Early Myths: Greek Myth Books for Kids

story, imagination, exploration

Early Myths: Frequently Asked Questions (FAQ)

Who are the Early Myths children’s books aimed at?
These books are designed to be read by children and parents, with the aim of appealing to children between the ages of 4 and 10. However we believe that they act as a great introduction to Greek myth for anyone of any age.

Why is the Early Myth series different from any other myth books?
These books have been carefully designed with children in mind, with a special look at the earliest versions of the stories, at times dating back to nearly 1000 B.C. Wherever possible, we have tried to base the tale and our images around an original source- an ancient vase painting, an original example from literature, or a sculpture from ancient art.

Does my child have to know about this background source...!?
Absolutely not! We have grounded our children’s books in the earliest versions of the tale to get the most original perspective on the stories. We hope this helps and enhances the tales but this need not impact on the reader. We have just lovingly assembled and presented the oldest versions of the myths, so you know that time and effort has gone into our choice for the ingredients in our stories. Grown-ups will know the value behind the ingredients; kids will just explore the story.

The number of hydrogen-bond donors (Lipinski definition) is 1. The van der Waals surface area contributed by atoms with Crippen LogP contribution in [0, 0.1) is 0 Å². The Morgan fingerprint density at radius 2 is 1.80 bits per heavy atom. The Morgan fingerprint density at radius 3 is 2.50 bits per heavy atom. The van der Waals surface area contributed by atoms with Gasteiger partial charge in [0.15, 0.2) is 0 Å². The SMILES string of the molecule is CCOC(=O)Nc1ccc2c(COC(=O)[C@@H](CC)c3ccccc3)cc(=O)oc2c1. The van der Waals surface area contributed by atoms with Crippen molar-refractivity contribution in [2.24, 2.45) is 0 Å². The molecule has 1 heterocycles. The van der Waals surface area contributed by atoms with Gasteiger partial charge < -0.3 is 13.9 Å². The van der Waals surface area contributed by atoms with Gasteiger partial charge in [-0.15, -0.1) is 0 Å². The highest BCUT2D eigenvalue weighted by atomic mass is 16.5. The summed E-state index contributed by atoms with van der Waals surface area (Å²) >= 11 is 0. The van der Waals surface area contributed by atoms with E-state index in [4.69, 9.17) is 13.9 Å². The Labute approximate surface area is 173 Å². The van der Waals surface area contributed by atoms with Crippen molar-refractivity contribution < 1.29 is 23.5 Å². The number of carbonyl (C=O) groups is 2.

Are there really different versions of one story?
Yes. Each myth can have many different variants. As the myths were told again and again through Greek and Roman times and through to the modern day, the story developed and changed. Our choice is to try to choose the oldest pieces and we have done this through both literary and visual art.

Below is our
Ketos image from Perseus, next to an example of a vase painting from the 6th century B.C., made in ancient city of Corinth, Greece. It shows Perseus and Andromeda on the right, with the sea creature, the Ketos, on the left. When we came to work on an image for this part of the tale, we used the vase-painting as our source and stayed close to the original art work:

Early Myths: Perseus & ketos- eBook for iPad


Aren’t the tales a little scary?
The myths have their fun parts and some occasional scary parts (seriously, very few!). Within reason, we have chosen to not conceal or hide the fabulous elements of the tales. For example, Perseus meets the scary Gorgon, Medusa, and promptly lops off her head! This is a central part of the myth and so excluding or softening this down would make the myth unusable. Parents can decide how they tell or explain the myth, but it is normally the older readers who read more into this, and the kids just love them! Think of the fantastical elements as being on a par with Enid Blyton or Harry Potter.